What class of antibiotic are vancomycin and teicoplanin? What are they used for?

Glycopeptides
Used for infections caused by B lactam resistant organisms
Gram positive cocci: MRSA and staph epidermis
Gram positive rods: C. difficile

123

What is Cycloserine active against?

Tuberculosis
It has a broad spectrum

124

What is polyfax made up of? What can it be used for?

Polymyxin B and bacitracin
Used for skin and eye gram negative infections
Prevents wound infections

125

How do lipopeptides have their antibiotic effect?

Depolarise cytoplasmic membranes
Used IV for skin and soft tissue infection, and endocarditis

126

What is co-trimoxazole made up of? What's its use?

Trimethoprim and sulphonamides

Used for a specific type of pneumonia

127

Co-trimoxazoles side effects are serious, what are they?

Liver damage
Bone marrow suppression
Steven Johnson syndrome

128

Ciprofloxacin is used for UTIs, RTIs, STDs and GITs and typhoid.

What are some of its side effects?

Targets the GIT so C DIFFICILE is a risk
CNS problems
Cartilage and tendon probs
Rash
Renal impairment

Shouldn't be taken with food as absorption is decreased by cations

129

What antiobiotic is good for putting in the cement of joint replacements?

Rifampicin

It's also used for treating TB and meningitis

Effects bacterial RNA polymerase

130

Metronidazole is a prodrug affecting bacterial DNA and it should be given if an infection is suspected to be caused by _______ bacteria. It can cause brown or red urine, hypersensitivity, CNS and GIT effects.

Anaerobic bacteria

131

How do aminoglycosides work?

Bind to 30s of ribosome
Decrease assembly of initiation complex and binding of tRNA in A site

132

Gentamicin is an amino glycoside. What are some side effects to watch out for?

Nephrotoxicity
Ototoxcitiy (irreversible hearing loss)
Single daily doses are least toxic, don't tend to use for over 7 days

133

Linezolid is used for treating very resistant bacterial infections. Used as last resort. What's it active against and how does it work?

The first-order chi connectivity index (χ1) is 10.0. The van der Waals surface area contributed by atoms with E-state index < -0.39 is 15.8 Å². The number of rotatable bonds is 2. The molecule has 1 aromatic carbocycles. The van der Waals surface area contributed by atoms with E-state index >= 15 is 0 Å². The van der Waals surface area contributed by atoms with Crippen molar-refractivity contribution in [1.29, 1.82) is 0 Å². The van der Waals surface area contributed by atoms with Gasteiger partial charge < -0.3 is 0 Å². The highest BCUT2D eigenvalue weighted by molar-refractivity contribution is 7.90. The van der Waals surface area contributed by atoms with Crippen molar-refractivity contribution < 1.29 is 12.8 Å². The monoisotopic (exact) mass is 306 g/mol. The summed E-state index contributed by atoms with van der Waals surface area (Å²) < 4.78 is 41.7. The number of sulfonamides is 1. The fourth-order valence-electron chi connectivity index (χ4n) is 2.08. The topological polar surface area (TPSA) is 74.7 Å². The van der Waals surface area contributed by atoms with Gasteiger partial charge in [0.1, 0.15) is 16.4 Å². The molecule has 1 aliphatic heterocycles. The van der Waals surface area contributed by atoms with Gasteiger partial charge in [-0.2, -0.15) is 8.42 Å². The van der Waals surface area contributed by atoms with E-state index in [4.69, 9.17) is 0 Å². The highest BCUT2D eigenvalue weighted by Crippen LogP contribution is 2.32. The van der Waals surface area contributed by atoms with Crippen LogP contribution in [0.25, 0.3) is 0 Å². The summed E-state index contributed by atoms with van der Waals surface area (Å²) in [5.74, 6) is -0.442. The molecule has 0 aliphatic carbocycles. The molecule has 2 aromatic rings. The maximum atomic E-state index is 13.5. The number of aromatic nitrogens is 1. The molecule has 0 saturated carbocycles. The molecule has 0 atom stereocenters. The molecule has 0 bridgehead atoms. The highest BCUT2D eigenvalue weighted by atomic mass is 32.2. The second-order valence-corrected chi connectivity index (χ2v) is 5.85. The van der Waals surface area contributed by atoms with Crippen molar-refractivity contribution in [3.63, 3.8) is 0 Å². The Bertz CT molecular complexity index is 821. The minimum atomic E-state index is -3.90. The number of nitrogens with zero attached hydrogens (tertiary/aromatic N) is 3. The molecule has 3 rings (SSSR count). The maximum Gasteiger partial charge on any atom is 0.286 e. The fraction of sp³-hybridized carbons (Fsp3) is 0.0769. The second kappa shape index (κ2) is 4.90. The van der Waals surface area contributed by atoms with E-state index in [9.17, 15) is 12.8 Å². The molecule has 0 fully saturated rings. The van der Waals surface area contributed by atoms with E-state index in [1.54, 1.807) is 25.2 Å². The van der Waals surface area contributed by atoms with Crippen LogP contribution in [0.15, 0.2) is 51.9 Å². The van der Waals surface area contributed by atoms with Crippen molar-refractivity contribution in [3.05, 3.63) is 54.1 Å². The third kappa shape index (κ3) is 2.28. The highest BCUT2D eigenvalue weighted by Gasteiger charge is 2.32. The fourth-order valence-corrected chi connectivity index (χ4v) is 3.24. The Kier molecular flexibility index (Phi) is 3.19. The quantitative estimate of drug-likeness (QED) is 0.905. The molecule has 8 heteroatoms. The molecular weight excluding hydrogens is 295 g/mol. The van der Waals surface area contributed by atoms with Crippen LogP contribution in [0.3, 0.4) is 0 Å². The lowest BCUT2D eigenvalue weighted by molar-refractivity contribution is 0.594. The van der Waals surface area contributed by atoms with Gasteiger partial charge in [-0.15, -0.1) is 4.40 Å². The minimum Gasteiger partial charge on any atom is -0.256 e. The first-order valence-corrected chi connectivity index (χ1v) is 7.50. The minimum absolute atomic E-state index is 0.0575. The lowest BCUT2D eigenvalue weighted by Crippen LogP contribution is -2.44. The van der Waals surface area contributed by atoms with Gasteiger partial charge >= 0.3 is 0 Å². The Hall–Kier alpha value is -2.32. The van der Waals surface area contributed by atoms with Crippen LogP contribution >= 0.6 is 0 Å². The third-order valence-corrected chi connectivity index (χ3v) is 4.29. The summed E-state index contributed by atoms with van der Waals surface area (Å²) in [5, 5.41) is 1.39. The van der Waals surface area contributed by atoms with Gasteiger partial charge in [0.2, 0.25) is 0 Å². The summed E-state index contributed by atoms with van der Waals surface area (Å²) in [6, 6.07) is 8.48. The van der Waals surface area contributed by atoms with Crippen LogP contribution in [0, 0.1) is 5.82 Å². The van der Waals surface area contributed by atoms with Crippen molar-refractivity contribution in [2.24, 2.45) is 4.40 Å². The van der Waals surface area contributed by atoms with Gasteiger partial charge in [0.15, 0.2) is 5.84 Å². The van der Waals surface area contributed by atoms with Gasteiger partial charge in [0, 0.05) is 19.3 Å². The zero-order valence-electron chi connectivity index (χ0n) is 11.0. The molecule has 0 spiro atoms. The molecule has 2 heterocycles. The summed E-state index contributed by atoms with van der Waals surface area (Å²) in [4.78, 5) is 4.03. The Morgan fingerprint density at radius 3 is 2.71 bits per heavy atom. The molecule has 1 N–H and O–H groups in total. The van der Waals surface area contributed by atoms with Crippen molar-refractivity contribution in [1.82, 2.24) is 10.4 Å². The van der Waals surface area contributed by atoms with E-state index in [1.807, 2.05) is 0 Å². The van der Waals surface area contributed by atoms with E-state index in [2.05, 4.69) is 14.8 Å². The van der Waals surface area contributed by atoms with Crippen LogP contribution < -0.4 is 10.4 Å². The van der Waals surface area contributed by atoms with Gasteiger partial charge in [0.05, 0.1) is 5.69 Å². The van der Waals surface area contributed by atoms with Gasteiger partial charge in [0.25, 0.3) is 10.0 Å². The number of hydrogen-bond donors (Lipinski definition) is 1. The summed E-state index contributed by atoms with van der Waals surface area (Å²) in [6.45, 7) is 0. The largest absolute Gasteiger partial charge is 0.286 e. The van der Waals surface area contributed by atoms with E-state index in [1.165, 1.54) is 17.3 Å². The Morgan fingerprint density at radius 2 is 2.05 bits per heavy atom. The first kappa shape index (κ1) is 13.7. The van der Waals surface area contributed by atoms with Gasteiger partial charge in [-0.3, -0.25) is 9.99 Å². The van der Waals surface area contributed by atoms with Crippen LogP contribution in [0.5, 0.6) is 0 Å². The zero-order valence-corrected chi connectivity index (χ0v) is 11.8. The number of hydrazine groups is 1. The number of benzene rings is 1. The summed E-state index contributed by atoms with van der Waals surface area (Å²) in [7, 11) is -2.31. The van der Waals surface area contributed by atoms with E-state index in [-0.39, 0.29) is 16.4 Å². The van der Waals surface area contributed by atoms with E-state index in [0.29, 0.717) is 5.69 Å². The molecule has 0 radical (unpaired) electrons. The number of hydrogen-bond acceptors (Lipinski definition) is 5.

Active against gram positive
MRSA, vancomycin resistant Enterococci
It binds to the 23s of rRNA in the 50s subunit, decreases assembly of initiation complex

134

What's a common use of tetracyclines?

Acne

But also for RTIs, chlamydia, mycoplasma, periodontal disease.
Many staph and strep species are now resistant to tetracyclines

135

What can happen to people's teeth when they take tetracyclines?

Can be stained. It gets deposited in bones and teeth
Can also get sever sunburn!!
And GIT irritation and super infections

136

Telothromycin is a ketolide. How does it compare to macrolides?

It is designed to overcome some of the resistance problems with macrolides, it's more POTENT than macrolides, binds to a second site on the bacterial ribosome.

137

Erythromycin is given as an enteric coated tablet, or a prodrug. Why?

Because it's acid labile

138

What are lincosamides such as clindamycin used for?

IV IM or orally for staphylococcal bone and joint infections
Respiratory infections
Peritonitis (inflammed stomach)
Septicaemia

Can cause diahorrea as a side effect

139

What can chloramphenicol cause that can be fatal?

Aplastic aneamia
Bone marrow stem cells die
Normal haemopoeitic cells become absent
Spaces get filled with adipose tissue

Can also cause grey baby syndrome so shouldn't be used in under 4s

140

What is fucidin used for?

Skin and eye infections (topical)
Used as an oral or IV infusion for osteomyelitis and endocarditis